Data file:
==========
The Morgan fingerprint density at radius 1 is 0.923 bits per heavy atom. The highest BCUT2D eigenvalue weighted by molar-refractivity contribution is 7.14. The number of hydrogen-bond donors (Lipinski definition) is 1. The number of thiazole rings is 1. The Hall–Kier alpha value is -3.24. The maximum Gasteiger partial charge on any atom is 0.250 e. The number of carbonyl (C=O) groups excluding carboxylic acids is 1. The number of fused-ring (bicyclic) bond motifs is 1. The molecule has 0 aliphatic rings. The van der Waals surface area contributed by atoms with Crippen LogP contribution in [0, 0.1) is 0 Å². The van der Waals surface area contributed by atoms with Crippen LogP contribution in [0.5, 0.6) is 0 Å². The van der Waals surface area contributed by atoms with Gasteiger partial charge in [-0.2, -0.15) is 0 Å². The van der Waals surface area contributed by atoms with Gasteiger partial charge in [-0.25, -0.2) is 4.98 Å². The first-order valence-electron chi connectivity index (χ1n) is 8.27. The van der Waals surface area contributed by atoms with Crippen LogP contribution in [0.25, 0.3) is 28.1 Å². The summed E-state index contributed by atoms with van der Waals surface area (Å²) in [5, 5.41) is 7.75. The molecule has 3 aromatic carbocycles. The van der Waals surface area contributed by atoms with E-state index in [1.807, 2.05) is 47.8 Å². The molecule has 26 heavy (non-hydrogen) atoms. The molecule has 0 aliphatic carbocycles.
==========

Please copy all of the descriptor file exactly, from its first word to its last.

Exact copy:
The Morgan fingerprint density at radius 1 is 0.923 bits per heavy atom. The highest BCUT2D eigenvalue weighted by molar-refractivity contribution is 7.14. The number of hydrogen-bond donors (Lipinski definition) is 1. The number of thiazole rings is 1. The Hall–Kier alpha value is -3.24. The maximum Gasteiger partial charge on any atom is 0.250 e. The number of carbonyl (C=O) groups excluding carboxylic acids is 1. The number of fused-ring (bicyclic) bond motifs is 1. The molecule has 0 aliphatic rings. The van der Waals surface area contributed by atoms with Crippen LogP contribution in [0, 0.1) is 0 Å². The van der Waals surface area contributed by atoms with Crippen LogP contribution in [0.5, 0.6) is 0 Å². The van der Waals surface area contributed by atoms with Gasteiger partial charge in [-0.2, -0.15) is 0 Å². The van der Waals surface area contributed by atoms with Gasteiger partial charge in [-0.25, -0.2) is 4.98 Å². The first-order valence-electron chi connectivity index (χ1n) is 8.27. The van der Waals surface area contributed by atoms with Crippen LogP contribution in [0.25, 0.3) is 28.1 Å². The summed E-state index contributed by atoms with van der Waals surface area (Å²) in [5, 5.41) is 7.75. The molecule has 3 aromatic carbocycles. The van der Waals surface area contributed by atoms with E-state index in [1.807, 2.05) is 47.8 Å². The molecule has 26 heavy (non-hydrogen) atoms. The molecule has 0 aliphatic carbocycles.